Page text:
Results from the present study have important implications for the design of protocols aimed at reducing OPA incidence by ultrasound screening and for the discussions that veterinary practitioners must have with clients when advising on ultrasound scanning interval including the limitations of this diagnostic procedure. Similarly, the dynamics of tumour growth must be considered if ultrasound screening is to be used as the basis of a flock accreditation scheme or to estimate OPA prevalence in the national flock.


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The authors would like to thank the participating farmers for their involvement in this study and for donating sheep to the project. We also thank Helen Todd for assistance with PMEs.


CC & MD were funded by the Scottish Government’s Rural and Environment Science and Analytical Services Division (RESAS). Whole flock scanning was paid for by a grant from the Clyde Wind Farm Community and Development Fund. Repeat scanning of Group 1 was self-funded by PS.

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All data generated or analysed during this study are included in this published article and its supplementary information files (as detailed in Additional Material, below).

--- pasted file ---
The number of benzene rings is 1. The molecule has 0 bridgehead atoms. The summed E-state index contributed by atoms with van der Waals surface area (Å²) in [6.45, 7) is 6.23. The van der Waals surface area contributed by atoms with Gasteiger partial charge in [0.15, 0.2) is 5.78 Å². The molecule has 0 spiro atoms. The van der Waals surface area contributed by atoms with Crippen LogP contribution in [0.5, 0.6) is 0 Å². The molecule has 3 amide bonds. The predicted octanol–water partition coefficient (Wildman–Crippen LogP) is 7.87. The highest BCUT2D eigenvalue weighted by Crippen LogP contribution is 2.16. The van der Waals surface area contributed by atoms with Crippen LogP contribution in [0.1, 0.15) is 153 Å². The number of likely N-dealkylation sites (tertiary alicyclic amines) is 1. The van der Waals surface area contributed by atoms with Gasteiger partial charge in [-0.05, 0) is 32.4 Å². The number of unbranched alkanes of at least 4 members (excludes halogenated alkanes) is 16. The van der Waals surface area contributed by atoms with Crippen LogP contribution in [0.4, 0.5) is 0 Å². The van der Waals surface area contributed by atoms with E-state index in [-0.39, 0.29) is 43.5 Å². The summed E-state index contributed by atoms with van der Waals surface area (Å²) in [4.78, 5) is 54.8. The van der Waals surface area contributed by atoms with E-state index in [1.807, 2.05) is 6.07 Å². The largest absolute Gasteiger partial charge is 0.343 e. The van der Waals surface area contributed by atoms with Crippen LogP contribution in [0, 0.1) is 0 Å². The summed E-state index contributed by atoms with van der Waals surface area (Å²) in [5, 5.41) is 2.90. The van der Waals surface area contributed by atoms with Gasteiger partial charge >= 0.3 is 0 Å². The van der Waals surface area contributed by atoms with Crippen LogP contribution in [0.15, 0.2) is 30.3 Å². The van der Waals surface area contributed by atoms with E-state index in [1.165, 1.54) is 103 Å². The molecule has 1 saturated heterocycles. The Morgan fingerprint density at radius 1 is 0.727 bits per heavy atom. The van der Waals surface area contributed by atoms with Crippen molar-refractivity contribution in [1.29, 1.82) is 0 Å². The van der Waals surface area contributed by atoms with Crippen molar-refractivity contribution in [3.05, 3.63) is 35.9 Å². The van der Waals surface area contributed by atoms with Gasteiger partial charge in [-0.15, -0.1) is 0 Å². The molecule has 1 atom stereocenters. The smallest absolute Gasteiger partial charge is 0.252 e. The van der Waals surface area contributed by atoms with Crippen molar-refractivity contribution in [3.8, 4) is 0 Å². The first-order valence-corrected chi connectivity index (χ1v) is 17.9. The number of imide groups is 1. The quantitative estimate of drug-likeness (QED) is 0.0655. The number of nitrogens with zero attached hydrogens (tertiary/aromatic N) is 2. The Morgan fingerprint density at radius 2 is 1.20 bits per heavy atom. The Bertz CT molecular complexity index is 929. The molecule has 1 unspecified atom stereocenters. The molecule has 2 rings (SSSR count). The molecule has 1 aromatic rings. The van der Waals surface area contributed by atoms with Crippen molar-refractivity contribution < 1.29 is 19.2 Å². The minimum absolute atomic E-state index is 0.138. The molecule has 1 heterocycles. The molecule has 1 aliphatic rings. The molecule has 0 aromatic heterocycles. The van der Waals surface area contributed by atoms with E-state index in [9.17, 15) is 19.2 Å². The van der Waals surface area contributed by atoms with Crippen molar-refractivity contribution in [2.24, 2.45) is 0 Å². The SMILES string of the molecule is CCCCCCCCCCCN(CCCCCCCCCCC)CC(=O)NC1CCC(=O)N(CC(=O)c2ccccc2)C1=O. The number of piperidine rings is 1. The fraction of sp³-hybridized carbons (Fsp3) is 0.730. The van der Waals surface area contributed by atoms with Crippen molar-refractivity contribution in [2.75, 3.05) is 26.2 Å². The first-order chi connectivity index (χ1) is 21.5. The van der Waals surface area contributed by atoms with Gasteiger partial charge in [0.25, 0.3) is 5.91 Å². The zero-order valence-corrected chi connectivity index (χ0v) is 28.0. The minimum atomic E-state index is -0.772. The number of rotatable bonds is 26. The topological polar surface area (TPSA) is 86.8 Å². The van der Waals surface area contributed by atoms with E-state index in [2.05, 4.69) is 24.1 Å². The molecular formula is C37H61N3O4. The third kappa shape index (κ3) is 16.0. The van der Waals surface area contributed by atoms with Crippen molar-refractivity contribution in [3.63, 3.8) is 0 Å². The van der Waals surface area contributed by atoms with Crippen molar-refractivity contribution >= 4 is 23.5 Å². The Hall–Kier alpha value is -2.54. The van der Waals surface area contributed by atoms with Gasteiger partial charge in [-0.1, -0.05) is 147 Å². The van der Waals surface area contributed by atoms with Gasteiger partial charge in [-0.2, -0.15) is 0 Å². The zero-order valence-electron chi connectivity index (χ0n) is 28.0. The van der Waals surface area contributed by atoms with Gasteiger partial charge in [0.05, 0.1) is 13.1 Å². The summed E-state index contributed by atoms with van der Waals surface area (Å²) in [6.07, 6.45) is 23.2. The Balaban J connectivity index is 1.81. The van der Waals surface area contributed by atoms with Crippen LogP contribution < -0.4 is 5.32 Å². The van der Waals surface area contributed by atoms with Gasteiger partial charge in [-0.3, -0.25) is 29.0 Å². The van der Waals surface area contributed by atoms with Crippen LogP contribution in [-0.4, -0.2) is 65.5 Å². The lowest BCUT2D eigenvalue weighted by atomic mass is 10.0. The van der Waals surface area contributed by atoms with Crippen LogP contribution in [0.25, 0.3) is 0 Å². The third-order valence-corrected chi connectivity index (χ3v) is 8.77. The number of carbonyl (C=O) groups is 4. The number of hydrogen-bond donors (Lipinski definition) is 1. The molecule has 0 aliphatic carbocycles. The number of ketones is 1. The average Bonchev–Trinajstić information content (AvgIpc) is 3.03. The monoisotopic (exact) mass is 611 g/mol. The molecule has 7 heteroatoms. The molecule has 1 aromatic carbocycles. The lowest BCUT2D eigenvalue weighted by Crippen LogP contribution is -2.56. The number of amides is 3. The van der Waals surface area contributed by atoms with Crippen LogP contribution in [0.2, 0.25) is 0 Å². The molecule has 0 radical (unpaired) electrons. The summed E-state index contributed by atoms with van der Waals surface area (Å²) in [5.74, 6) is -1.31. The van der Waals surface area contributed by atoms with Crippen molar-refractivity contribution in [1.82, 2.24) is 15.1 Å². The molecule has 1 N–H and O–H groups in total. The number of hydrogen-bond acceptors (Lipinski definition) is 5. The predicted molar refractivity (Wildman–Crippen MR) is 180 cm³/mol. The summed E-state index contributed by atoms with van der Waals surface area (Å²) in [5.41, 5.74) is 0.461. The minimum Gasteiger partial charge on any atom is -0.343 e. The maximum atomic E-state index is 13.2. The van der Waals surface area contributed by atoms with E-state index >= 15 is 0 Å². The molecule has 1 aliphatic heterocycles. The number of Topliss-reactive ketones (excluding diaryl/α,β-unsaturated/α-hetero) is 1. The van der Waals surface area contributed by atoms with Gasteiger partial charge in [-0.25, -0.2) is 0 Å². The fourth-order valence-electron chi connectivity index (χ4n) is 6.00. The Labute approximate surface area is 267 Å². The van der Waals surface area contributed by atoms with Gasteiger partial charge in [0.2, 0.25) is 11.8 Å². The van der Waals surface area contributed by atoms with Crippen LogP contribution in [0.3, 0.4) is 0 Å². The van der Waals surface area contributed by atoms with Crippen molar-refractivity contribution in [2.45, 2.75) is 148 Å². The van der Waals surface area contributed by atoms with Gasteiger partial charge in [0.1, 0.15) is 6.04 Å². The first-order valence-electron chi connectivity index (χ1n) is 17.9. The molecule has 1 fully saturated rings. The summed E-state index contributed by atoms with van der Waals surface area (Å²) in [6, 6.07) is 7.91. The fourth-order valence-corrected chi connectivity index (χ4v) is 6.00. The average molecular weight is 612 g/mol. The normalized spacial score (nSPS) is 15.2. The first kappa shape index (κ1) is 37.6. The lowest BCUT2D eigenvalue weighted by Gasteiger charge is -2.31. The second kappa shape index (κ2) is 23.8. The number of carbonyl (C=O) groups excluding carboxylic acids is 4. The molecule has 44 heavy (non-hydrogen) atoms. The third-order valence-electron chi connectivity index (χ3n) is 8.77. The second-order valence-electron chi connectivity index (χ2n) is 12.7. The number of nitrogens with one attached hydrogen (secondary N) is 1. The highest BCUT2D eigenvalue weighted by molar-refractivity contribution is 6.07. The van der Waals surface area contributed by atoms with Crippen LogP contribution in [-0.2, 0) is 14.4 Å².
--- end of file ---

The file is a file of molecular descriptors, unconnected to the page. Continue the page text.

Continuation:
Author information




Ultrasonography was done by PS. PS & CC did the PMEs, assembled the data and prepared the paper. Histopathological examination was done by MD. All authors read and approved the final manuscript.

Corresponding author

Correspondence to P. R. Scott.

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Scott, P.R., Dagleish, M.P. & Cousens, C. Development of superficial lung lesions monitored on farm by serial ultrasonographic examination in sheep with lesions confirmed as ovine pulmonary adenocarcinoma at necropsy. Ir Vet J 71, 23 (2018).

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  • Ovine pulmonary adenocarcinoma
  • OPA
  • Jaagsiekte
  • Ultrasonography
  • Disease control